And inside each “Verb” box, there is a set of boxes labeled with the vocabulary that completes the sentence that the verb box begins. Such as, “Tony”, and “from Chicago”, and “a teacher” — which are inside the “I am” verb box — and “warm”, “sunny”, and “nice out” — which are inside the “it’s” verb box.

You’ve been organizing your “Language” box since the day you began learning that language (through listening and speaking, and later reading and writing).

The process of learning a new language is organizing a new box. You put in boxes for topic/situation, and in each of those boxes you put in verbs, and in each of those boxes you put in vocabulary.

And then you can carry that language around, and you’ll always know where to find stuff.

15
Aug
2017

How does ‘Language Teach Itself’? Consider this small, yet important, and representative example: some languages, such as English, Polish, and Mandarin Chinese put adjectives before nouns, as in ‘green tea’. Other languages, such as Spanish, Portuguese, and Arabic, put nouns before adjectives—‘tea green’. When you know that a language is either a ‘green tea’ language, or a ‘tea green’ language, you can assume that every other instance of the pattern will be the same. ‘Black coffee’, or ‘coffee black’; ‘red car’, or ‘car red’; ‘blue sky’, or ‘sky blue’.

Once you know to say, ‘tea green’ and not ‘green tea’, you would know to say ‘sky blue’, and not ‘blue sky’. Conversely, ‘sky blue’ could teach you ‘tea green’. Every example teaches every other example.

Now if someone should ask, “Why is it correct to say ‘sky blue’ and not ‘blue sky’? The answer should notbe: “Because nouns come before verbs in this language”, but rather, “It’s ‘sky blue’ because it’s ‘tea green’.

Language is not learned explicitly, through explanation of rules, but rather implicitly, through examples of the language in use. ‘Green tea’ teaches ‘blue sky’. Language teaches itself.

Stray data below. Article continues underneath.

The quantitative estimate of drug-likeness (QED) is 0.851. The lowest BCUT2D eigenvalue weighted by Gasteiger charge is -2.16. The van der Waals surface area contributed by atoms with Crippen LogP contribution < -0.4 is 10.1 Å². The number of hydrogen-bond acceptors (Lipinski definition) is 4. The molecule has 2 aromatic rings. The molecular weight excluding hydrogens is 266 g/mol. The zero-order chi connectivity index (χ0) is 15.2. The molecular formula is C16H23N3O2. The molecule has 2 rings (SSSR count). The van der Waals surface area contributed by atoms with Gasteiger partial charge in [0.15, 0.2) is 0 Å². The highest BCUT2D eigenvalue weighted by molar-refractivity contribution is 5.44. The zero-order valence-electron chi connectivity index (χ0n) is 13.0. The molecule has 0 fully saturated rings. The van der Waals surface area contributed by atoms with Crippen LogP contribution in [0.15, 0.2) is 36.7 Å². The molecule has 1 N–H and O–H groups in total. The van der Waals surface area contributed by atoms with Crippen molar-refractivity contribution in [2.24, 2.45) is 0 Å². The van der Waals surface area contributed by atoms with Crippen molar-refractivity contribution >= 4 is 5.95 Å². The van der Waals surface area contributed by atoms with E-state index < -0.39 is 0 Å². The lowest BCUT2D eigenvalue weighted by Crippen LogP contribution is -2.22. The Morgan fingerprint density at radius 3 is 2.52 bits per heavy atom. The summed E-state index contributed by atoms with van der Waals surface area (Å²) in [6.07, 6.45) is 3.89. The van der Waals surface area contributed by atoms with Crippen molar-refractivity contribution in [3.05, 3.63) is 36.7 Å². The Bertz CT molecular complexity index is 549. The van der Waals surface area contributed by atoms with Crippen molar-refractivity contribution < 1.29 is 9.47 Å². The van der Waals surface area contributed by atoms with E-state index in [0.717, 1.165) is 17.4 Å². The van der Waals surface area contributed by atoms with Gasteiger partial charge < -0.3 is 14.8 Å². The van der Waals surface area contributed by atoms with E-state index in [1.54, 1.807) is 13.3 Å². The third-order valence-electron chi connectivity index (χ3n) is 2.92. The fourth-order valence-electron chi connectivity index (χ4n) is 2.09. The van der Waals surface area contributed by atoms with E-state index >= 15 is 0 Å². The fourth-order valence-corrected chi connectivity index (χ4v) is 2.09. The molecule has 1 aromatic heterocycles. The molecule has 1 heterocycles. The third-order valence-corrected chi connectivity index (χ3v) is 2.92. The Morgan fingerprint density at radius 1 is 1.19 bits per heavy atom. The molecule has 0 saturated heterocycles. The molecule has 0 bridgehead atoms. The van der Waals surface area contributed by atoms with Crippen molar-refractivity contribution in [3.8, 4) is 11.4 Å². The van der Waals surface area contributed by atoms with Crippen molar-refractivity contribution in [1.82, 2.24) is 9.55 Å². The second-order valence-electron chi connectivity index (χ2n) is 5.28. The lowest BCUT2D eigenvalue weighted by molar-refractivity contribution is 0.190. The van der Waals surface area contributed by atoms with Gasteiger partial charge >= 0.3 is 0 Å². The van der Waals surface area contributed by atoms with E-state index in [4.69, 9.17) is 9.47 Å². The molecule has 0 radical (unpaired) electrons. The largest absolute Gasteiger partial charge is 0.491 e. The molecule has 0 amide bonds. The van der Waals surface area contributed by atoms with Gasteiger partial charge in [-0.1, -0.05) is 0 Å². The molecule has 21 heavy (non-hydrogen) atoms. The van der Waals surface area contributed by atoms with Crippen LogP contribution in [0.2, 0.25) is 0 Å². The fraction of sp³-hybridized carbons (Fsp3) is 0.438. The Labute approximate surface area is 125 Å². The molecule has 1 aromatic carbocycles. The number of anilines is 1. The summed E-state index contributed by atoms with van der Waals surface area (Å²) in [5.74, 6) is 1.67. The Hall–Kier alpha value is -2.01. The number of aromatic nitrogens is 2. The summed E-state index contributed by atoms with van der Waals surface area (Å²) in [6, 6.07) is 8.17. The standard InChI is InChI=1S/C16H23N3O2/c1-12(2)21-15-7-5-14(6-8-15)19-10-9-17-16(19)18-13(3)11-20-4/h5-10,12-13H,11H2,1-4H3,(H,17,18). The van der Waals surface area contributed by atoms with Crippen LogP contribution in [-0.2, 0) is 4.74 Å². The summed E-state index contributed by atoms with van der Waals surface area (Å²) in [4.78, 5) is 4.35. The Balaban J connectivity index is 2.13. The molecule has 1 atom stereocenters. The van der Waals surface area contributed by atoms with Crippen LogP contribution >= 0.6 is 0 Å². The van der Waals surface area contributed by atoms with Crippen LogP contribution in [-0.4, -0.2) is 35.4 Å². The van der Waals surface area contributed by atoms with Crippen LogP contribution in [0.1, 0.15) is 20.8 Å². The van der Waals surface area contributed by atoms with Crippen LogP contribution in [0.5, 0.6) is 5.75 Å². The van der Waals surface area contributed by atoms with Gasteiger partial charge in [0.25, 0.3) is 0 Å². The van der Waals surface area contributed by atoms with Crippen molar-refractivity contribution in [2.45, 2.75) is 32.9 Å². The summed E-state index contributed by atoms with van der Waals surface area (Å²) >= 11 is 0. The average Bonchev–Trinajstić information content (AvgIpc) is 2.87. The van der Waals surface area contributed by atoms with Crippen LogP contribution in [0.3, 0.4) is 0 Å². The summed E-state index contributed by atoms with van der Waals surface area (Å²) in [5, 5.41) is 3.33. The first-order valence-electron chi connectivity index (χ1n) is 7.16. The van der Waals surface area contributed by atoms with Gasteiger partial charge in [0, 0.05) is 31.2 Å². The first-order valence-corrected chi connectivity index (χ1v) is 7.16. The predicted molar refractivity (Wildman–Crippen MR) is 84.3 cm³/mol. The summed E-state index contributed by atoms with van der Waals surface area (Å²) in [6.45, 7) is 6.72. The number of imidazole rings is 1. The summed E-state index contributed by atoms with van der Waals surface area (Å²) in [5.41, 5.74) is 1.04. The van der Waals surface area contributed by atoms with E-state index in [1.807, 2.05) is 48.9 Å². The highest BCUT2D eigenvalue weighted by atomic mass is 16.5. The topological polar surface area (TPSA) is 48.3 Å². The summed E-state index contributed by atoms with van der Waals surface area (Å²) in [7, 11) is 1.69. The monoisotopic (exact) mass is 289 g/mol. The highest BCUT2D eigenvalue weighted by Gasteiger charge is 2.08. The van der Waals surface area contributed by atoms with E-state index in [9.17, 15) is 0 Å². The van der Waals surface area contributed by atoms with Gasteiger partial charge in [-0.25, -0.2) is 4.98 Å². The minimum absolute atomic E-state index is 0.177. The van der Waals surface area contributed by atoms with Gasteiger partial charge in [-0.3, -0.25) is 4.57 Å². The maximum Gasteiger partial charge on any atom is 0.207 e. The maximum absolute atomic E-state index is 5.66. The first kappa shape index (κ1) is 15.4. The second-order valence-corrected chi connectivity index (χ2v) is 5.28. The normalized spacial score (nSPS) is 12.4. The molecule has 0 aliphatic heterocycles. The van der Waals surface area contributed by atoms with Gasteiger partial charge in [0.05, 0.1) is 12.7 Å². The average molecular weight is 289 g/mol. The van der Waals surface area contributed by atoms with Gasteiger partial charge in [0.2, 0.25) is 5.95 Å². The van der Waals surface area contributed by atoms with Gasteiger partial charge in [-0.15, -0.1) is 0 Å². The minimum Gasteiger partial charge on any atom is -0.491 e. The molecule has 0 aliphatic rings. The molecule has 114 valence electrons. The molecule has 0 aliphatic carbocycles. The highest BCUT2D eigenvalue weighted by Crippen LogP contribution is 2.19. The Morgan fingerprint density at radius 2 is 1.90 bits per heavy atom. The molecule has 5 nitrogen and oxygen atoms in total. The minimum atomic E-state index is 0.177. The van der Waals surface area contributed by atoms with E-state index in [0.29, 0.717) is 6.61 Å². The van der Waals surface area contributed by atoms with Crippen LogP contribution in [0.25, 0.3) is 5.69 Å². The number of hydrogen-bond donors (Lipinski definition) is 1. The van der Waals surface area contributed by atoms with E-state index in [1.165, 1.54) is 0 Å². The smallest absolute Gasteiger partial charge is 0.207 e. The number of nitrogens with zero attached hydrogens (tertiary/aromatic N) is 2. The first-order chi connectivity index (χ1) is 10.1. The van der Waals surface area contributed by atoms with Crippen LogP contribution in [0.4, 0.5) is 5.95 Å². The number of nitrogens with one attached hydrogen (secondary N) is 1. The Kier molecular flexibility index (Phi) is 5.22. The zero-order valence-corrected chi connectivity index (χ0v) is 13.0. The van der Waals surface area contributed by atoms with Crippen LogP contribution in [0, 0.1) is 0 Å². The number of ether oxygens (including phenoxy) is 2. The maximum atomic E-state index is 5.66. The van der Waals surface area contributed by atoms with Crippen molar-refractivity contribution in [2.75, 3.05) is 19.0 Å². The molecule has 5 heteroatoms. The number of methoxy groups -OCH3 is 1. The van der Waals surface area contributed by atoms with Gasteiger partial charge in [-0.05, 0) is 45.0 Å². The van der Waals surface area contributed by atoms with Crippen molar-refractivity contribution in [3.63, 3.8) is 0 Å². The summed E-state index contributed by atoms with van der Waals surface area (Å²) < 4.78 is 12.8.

15
Aug
2017

A Spanish student of mine recently told me he had had enough of my “practical, intuitive, and effective” language learning methodology, and that he would not be coming back to any of my classes. Did I lose sleep over the financial loss I would incur from having one less student?

 

Hardly. He told me that in 4 short weeks, he felt I had given him all the tools he needed to teach himself. And that’s my goal with every TMM student. I teach you to teach yourself.

 

He did say he’d be sending everyone he knew my way. ¡Gracias!, former TMM student, and happy learning!

15
Aug
2017

Have you seen this movie? It’s the one where Bill Murray is stuck repeating the same day over and over (which happens to be the American ‘Groundhog Day’). Every interaction begins the exact same way. “Good morning, Bill. How’s the weather?” Or whatever. The repetition becomes so certain that Bill begins to experiment; in one case, he punches a guy in the face!

Imagine you were stuck in Groundhog Day in a foreign country. In a week you could become fluent in the language—fluent as far as anyone would know. You’d simply learn the exact words and phrases needed to satisfy the predictable interactions of that day, and you’d be done.

The secret is that linguistically, everyday is Groundhog Day. The relatively few words and phrases you’ll need on a given day, are the same you’ll need everyday. The grammatical patterns of the language will be the same, and even the content of conversation—greeting, weather, work, etc.—will be relatively unchanging.

Your goal in learning a language is to exploit the repetitious nature of life and language to create a Groundhog Day situation for yourself language-wise.